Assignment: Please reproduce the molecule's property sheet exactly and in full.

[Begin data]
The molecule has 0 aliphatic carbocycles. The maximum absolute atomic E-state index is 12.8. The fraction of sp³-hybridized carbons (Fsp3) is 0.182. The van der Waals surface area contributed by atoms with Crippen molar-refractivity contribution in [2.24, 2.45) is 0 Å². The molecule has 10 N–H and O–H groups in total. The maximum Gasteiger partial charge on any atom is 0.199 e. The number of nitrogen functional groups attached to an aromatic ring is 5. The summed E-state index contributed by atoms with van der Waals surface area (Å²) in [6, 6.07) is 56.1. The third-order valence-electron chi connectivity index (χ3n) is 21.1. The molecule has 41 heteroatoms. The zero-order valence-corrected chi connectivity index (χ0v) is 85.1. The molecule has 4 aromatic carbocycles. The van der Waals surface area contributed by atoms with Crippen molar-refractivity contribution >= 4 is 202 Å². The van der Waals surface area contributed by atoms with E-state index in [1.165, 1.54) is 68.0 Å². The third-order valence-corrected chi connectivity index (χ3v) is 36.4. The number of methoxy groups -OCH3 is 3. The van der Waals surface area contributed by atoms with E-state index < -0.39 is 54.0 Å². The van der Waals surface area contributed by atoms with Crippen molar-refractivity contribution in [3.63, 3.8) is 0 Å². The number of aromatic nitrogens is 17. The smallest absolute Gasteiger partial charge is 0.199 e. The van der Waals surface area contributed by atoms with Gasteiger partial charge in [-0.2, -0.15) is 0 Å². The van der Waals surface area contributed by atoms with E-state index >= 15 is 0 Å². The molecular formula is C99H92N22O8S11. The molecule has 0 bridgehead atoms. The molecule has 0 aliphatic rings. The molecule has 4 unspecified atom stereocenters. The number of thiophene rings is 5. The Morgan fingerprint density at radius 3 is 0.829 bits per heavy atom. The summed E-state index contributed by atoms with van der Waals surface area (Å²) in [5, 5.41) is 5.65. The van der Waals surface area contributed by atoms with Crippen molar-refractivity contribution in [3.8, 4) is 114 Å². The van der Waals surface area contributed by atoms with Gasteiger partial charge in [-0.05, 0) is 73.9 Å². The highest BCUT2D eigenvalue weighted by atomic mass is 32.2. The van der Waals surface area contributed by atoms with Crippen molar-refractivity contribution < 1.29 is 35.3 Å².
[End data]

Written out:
The molecule has 0 aliphatic carbocycles. The maximum absolute atomic E-state index is 12.8. The fraction of sp³-hybridized carbons (Fsp3) is 0.182. The van der Waals surface area contributed by atoms with Crippen molar-refractivity contribution in [2.24, 2.45) is 0 Å². The molecule has 10 N–H and O–H groups in total. The maximum Gasteiger partial charge on any atom is 0.199 e. The number of nitrogen functional groups attached to an aromatic ring is 5. The summed E-state index contributed by atoms with van der Waals surface area (Å²) in [6, 6.07) is 56.1. The third-order valence-electron chi connectivity index (χ3n) is 21.1. The molecule has 41 heteroatoms. The zero-order valence-corrected chi connectivity index (χ0v) is 85.1. The molecule has 4 aromatic carbocycles. The van der Waals surface area contributed by atoms with Crippen molar-refractivity contribution >= 4 is 202 Å². The van der Waals surface area contributed by atoms with E-state index in [1.165, 1.54) is 68.0 Å². The third-order valence-corrected chi connectivity index (χ3v) is 36.4. The number of methoxy groups -OCH3 is 3. The van der Waals surface area contributed by atoms with E-state index < -0.39 is 54.0 Å². The van der Waals surface area contributed by atoms with Crippen molar-refractivity contribution in [3.63, 3.8) is 0 Å². The number of aromatic nitrogens is 17. The smallest absolute Gasteiger partial charge is 0.199 e. The van der Waals surface area contributed by atoms with Gasteiger partial charge in [-0.2, -0.15) is 0 Å². The van der Waals surface area contributed by atoms with E-state index >= 15 is 0 Å². The molecular formula is C99H92N22O8S11. The molecule has 0 bridgehead atoms. The molecule has 0 aliphatic rings. The molecule has 4 unspecified atom stereocenters. The number of thiophene rings is 5. The Morgan fingerprint density at radius 3 is 0.829 bits per heavy atom. The summed E-state index contributed by atoms with van der Waals surface area (Å²) in [5, 5.41) is 5.65. The van der Waals surface area contributed by atoms with Crippen molar-refractivity contribution in [3.8, 4) is 114 Å². The van der Waals surface area contributed by atoms with Gasteiger partial charge in [-0.05, 0) is 73.9 Å². The highest BCUT2D eigenvalue weighted by atomic mass is 32.2. The van der Waals surface area contributed by atoms with Crippen molar-refractivity contribution < 1.29 is 35.3 Å².